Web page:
What Is Summer Reading All About?

DSC02090Noodge 2 is going to be in the seventh grade in the fall. I can’t believe it. Like every other parent, I think where did the time go? Well, it went and it isn’t coming back. Something I’ll never get used to, but I digress. All incoming seventh graders were assigned to read two books over the summer and complete journal entries for each book. I’m all for schools suggesting summer reading. I happen to be a veracious reader. Reading for me is like breathing. I’m never without something to read and my “to-be read” list never gets any smaller. No one ever had to suggest to me to read over the summer or any other time of year. That remains true to this day. I think everyone should be a reader.

Here’s what I don’t like about this assignment. The books the kids had to pick from. Of all the wonderful books that exist in the world, these few were the best someone could come up with? Really? Note; I am leaving the list off of the blog post. And let me say, in all fairness, not every book on that list was a complete dud, but come on. There are way better books to read than the ones they could pick from. I’m sure the list is made up of some ridiculous connection to that Common Core that keeps spilling from everyone’s lips. I’m sick of hearing about Common Core. Let the kids read and let them read what they want. Are you trying to inspire reading or hoping to get your test scores up? And we all know how I feel about test scores.

I have a feeling the person who came up with this list is the same person who tells the students the end of every story she’s trying to entice them to read. Yes, you read that correctly. She says, “spoiler alert” and then tells them the ending. And to that I say, “why should they bother reading?”

Noodge 2 picked a book about World War II. She likes that time period and is very interested in things relating to the Holocaust. (That’s her Jewish father’s influence.) Well, she strongly disliked this book and it’s over use of facts. Honestly, I knew she would dislike it, but I didn’t bother to say anything. She wasn’t going to listen to me. Now, I’m sure it’s a fine book for someone who thrives on reading facts. Like Noodge 1, but since he’s going into the 9th grade… (Another aside, the high school’s summer reading list was fantastic. Bravo! They should talk to the End Ruiner. Just saying.)

There just wasn’t a book on the list that grabbed her. Sad. And you could say, “but Stacey, she has to learn to read things she doesn’t like. That’s school.” And you could be right. I certainly read things I didn’t like in school. The Canterbury Tales was one and to this day I’m grateful for Matt Terra, the boy who sat in front of me in class, who helped me through that unit. But I was a senior in high school. A little different. And let me add: IT’S SUMMER. Summer should be for fun, not weighed down by boring required reading.

Let kids be kids. Inspire them to read, don’t turn them off. Scour the shelves for the kind of book that lights a child up. One that reminds them that life is special, and dreams are possible. That summer days are filled with friendship, ice cream, and fire flies. Show them a character that defies the odds, but is quirky and funny, and the same as them. Forget about the facts, and the numbers. School will start soon enough. You can bog them down with that then. But for now, let them smell the honeysuckles in the air, feel the cold water of the lake against their skin, help them find a way to a place filled with magical creatures, adventure, and imagination. That’s what summer reading is all about.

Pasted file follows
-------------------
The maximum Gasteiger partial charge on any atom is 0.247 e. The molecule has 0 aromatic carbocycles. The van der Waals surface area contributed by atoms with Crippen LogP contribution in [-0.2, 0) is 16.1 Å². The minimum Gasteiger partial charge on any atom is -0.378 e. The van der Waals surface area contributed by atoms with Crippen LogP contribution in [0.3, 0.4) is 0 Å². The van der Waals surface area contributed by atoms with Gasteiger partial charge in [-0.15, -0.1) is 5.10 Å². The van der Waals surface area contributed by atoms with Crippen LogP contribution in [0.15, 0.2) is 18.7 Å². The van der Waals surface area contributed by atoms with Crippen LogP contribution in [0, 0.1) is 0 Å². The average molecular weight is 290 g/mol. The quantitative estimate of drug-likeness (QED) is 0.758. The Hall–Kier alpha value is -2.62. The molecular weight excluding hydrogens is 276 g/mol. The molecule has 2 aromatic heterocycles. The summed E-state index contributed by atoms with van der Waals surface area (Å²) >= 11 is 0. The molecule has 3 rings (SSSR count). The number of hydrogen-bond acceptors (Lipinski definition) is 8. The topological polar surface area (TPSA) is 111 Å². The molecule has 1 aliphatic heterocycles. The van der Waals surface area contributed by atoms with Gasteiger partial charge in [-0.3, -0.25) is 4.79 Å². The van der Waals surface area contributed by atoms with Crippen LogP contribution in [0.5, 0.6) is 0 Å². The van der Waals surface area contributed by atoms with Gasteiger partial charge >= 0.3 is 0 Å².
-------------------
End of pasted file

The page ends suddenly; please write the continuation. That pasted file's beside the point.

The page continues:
If you're looking for a book for summer reading...
If you’re looking for a book for summer reading…

 

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8 thoughts on “What Is Summer Reading All About?

      1. I am the only book reader in my household. My kids are not. I’m sure making reading mandatory for the summer does little to foster love for this particular pastime, don’t you think?

      2. I agree making reading mandatory over the summer doesn’t make kids want to read more. It should be “suggested” and parents should try and encourage reading. It’s important to find the kind of books your children like to read. Often, boys like to read non-fiction. That’s fine. Of course, they love fantasy and adventure novels. Always a good genre, but if neither of those appeals to your child how about magazine articles? And the list from schools should be long, include books from all genres, all time periods, etc. Then let the kids decide. Every summer I take the Noodges to B&N and we walk around the store checking out all kinds of books. They read the back to see if they’re interested and then I have them read the first few pages to see if they like the author’s voice.

    1. I’m so glad it isn’t just me. I have to be honest here, a met a woman recently whose 13 year-old son read Canterbury Tales and loved it. I thought, “Dear Lord, what is wrong with me?!”

      1. A friend of mine used to get all excited about them. I don’t remember much, except that they didn’t seem to do too much for me.

  1. I’m totally on board with you, friend. Did the B & N thing with my guys when they were younger. They still can’t be bothered, lol. At this end, limited choices is better or they’d never pick a book. What bugs me is I don’t think our district really grades the tests the kids get upon return to school. And the kids pick up on that. (BTW, did you get a text from me on Thurs nite?)

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